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The Climax of History


t is quite quite fascinating that every year for the last 2,000 years most Westerners, and many Easterners, on the same day, December 25, have celebrated the birth of the child, Jesus, who was born to lowly parents in a stable and laid in a manger in a little town called Bethlehem—and celebrate his crucifixion, death and resurrection every Easter.

When this child grew up, he claimed to be the Son of God. And the world was impressed sufficiently to date our calendar according to his birth.

No informed person would deny that Jesus Christ lived 2,000 years ago, any more than they would that Julius Caesar lived. It is interesting to note that the Encyclopedia Britannica actually gives more space to the life of Jesus than it does to many of the world's great leaders combined. The famed historian Josephus, who lived in and wrote about civilization in Bible times, also verified the historical Jesus.

The vital question is, "Will Jesus Christ, who specifically stated he would return to earth, come again before we destroy ourselves through overpopulation, pollution, chemical warfare, or nuclear holocaust?"

Let's look at what the Bible claims.

First, there is the promise that Christ will come again. According to Bible scholars, every prophet in the Bible's Old Testament (except Jonah) makes reference to the end of the world and/or Christ's return to earth.

Christ himself promised he would return to earth at the end of the world. "But don't worry," he told his disciples, "trust God and trust me. In heaven there are many places. … I am going there to prepare one for you. And if I go I will come again to take you back there with me."1

Angels reinforced this promise. When Christ returned to heaven, he ascended from the Mount of Olives. This was witnessed by many of his followers. Imagine their amazement when two angels appeared and said, "Men of Galilee, why do you stand here looking into the sky? This same Jesus who has been taken from you into heaven, will come back in the same way you have seen him go into heaven.2

Furthermore, in the New Testament alone there are some 308 references about Christ's return. God repeatedly gives us this promise from the first book in the Bible to the last page. Its closing message simply states, "Even so, come, Lord Jesus."3

Second, there is considerable evidence to support the validity of Christ's promise, one of which is seen in the many Bible prophecies already fulfilled.

For instance, the nation Israel's entire history is one continual story of God keeping his promises and fulfilling his prophecies. God said through Moses 3,600 years ago, that Israel would disobey him and be driven from their homeland and scattered among the nations.4

When this child grew up, he claimed to be the Son of God. And the world was impressed sufficiently to date our calendar according to his birth.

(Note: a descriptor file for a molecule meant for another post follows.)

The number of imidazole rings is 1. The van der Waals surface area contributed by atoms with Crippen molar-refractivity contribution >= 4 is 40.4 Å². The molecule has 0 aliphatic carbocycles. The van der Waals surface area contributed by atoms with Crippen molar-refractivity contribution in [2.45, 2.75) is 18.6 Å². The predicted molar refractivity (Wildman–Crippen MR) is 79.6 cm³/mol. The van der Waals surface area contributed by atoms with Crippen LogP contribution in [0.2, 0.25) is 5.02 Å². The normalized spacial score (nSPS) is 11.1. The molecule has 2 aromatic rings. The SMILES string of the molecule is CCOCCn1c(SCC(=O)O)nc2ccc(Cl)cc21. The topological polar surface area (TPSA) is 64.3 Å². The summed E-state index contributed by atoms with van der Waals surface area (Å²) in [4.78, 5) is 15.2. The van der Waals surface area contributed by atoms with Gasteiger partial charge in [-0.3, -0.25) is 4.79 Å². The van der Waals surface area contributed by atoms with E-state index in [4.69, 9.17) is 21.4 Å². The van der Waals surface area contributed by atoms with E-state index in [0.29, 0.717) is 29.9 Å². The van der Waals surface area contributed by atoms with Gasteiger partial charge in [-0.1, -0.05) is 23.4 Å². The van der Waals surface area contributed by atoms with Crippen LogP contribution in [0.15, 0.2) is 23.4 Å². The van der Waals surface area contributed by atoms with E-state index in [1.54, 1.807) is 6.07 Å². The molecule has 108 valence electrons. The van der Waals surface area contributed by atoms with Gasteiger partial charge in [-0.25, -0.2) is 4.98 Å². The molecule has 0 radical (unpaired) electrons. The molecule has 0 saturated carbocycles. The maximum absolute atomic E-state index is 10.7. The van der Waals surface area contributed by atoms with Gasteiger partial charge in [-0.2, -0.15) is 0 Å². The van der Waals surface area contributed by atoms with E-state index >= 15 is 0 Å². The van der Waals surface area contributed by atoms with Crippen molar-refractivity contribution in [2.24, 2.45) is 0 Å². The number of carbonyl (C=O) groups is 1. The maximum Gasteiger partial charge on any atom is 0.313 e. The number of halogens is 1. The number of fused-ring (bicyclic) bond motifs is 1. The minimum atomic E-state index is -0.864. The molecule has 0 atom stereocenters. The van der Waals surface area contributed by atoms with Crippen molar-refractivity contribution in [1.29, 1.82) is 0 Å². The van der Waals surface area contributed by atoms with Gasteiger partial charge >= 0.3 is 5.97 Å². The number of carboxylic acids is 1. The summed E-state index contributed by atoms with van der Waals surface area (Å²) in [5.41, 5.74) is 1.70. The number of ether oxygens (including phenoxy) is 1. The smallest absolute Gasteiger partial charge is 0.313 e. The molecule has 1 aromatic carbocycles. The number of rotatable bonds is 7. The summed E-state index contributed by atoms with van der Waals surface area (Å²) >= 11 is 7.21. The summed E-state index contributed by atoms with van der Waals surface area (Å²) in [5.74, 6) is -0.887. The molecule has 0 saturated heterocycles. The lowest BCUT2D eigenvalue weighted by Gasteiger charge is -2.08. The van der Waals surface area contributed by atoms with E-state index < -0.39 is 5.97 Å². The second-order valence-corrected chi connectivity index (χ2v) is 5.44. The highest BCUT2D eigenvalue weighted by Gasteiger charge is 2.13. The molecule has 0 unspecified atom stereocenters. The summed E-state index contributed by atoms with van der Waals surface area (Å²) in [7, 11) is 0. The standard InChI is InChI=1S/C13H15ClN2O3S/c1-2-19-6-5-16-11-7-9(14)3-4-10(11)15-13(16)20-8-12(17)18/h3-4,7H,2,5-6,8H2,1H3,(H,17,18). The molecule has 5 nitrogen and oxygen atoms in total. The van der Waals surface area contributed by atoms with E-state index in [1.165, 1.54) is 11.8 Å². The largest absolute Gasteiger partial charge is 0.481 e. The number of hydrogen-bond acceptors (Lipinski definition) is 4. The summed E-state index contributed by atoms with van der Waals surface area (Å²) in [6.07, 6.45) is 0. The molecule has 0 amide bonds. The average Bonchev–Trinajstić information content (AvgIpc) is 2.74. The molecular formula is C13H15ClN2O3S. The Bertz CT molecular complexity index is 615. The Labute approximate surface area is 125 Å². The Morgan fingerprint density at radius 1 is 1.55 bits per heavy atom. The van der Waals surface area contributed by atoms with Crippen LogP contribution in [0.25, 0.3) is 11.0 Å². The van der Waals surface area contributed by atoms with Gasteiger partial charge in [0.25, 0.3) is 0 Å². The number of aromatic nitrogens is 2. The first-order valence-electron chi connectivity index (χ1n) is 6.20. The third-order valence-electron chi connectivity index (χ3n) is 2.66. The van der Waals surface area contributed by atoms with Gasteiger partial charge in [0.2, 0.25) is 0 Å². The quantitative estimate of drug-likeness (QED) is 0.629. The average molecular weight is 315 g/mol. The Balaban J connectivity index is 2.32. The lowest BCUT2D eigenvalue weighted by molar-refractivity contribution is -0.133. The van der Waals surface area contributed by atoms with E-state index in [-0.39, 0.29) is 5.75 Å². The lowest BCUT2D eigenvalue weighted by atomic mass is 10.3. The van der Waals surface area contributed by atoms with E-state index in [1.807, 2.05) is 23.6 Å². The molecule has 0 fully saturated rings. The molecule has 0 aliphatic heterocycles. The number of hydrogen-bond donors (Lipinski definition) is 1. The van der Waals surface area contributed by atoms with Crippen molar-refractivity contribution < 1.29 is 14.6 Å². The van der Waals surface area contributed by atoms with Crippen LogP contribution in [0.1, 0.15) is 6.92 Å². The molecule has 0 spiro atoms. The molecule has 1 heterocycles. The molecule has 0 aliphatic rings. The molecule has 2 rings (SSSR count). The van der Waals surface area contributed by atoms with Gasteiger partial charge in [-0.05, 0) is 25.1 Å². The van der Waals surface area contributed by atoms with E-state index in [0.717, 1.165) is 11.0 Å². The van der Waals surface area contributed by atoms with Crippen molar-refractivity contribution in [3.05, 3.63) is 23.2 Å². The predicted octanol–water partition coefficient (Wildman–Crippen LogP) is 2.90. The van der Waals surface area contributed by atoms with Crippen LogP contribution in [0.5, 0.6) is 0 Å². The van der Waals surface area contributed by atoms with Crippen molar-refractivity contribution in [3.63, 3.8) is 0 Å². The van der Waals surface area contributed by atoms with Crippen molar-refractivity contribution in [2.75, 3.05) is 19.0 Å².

The signs of the end times are
now all standing up at once.

It took 900 years to happen, but it did! In 721 BC, northern Israel was taken captive by Assyria. In 586 BC, southern Israel was taken to Babylon. Seventy years later, a small remnant of 40,000 returned to rebuild Israel. But in 70 AD, Jerusalem was again destroyed, this time by the Romans, and those who survived were scattered among the nations—where most Jews still live today.

A thousand years after Moses, God said through Ezekiel: "I will gather you (Israel) from all the countries and bring you back into your own land."5

God also predicted that Israel would once again "blossom as the rose,"6 and that he would "gather the scattered Israelites from the ends of the earth."7

Through Amos, God added, "I will restore the fortunes of my people Israel, and they shall rebuild the ruined cities and live in them."8

Israel's survival against incredible and overwhelming odds, and its present restoration as a nation on May 14, 1948, could very well be the restoration that God said would take place preceding Christ's return.

There are also many fulfilled promises and prophecies concerning Christ's first coming.

Fifteen hundred years before he came, Moses stated that Christ would come to Israel through the tribe of Judah.9 Five hundred years later, Samuel said Christ would come through the family of David,10 and in 700 BC, Micah wrote that Christ would be born in Bethlehem.11 At the same time, Isaiah prophesied that Christ would be born of a virgin.12 A hundred years later, Daniel predicted the very time of Christ's coming.13 All happened exactly as the Bible predicted.

David and Isaiah both foretold in detail the sufferings of Christ, the manner of his death ("they pierced my hands and my feet"), his resurrection, and his ascension into heaven, hundreds of years before it all took place.14

The exact fulfillment of all these prophecies is sufficient evidence to ensure that God will fulfill all his remaining promises regarding Christ's second coming and the end of the world as we know it.

Continued on Page Two

All articles on this website are written by
Richard (Dick) Innes unless otherwise stated.